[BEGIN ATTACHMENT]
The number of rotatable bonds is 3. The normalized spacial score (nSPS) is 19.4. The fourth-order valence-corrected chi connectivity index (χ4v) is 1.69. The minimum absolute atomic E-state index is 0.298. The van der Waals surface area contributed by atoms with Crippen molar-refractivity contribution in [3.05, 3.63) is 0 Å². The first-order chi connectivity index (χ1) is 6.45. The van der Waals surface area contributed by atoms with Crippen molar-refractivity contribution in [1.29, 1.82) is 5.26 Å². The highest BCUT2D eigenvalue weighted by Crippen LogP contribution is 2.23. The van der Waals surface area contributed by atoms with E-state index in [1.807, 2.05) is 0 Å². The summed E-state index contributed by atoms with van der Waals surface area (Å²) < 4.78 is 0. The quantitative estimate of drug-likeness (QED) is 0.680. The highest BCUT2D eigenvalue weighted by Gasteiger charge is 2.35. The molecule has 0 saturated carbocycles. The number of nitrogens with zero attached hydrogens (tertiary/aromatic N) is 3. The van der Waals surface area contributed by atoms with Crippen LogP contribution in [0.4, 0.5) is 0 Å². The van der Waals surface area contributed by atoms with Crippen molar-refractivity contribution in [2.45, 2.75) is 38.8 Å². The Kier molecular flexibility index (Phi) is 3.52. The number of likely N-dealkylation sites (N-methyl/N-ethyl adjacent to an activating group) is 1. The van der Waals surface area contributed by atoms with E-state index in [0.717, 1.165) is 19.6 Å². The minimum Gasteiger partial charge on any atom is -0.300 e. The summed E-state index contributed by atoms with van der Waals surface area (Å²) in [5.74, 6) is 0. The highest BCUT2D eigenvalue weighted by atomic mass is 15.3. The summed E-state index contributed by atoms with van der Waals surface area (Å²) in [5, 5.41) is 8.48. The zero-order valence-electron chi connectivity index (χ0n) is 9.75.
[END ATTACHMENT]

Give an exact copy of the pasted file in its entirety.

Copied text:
The number of rotatable bonds is 3. The normalized spacial score (nSPS) is 19.4. The fourth-order valence-corrected chi connectivity index (χ4v) is 1.69. The minimum absolute atomic E-state index is 0.298. The van der Waals surface area contributed by atoms with Crippen molar-refractivity contribution in [3.05, 3.63) is 0 Å². The first-order chi connectivity index (χ1) is 6.45. The van der Waals surface area contributed by atoms with Crippen molar-refractivity contribution in [1.29, 1.82) is 5.26 Å². The highest BCUT2D eigenvalue weighted by Crippen LogP contribution is 2.23. The van der Waals surface area contributed by atoms with E-state index in [1.807, 2.05) is 0 Å². The summed E-state index contributed by atoms with van der Waals surface area (Å²) < 4.78 is 0. The quantitative estimate of drug-likeness (QED) is 0.680. The highest BCUT2D eigenvalue weighted by Gasteiger charge is 2.35. The molecule has 0 saturated carbocycles. The number of nitrogens with zero attached hydrogens (tertiary/aromatic N) is 3. The van der Waals surface area contributed by atoms with Crippen LogP contribution in [0.4, 0.5) is 0 Å². The van der Waals surface area contributed by atoms with Crippen molar-refractivity contribution in [2.45, 2.75) is 38.8 Å². The Kier molecular flexibility index (Phi) is 3.52. The number of likely N-dealkylation sites (N-methyl/N-ethyl adjacent to an activating group) is 1. The van der Waals surface area contributed by atoms with E-state index in [0.717, 1.165) is 19.6 Å². The minimum Gasteiger partial charge on any atom is -0.300 e. The summed E-state index contributed by atoms with van der Waals surface area (Å²) in [5.74, 6) is 0. The highest BCUT2D eigenvalue weighted by atomic mass is 15.3. The summed E-state index contributed by atoms with van der Waals surface area (Å²) in [5, 5.41) is 8.48. The zero-order valence-electron chi connectivity index (χ0n) is 9.75.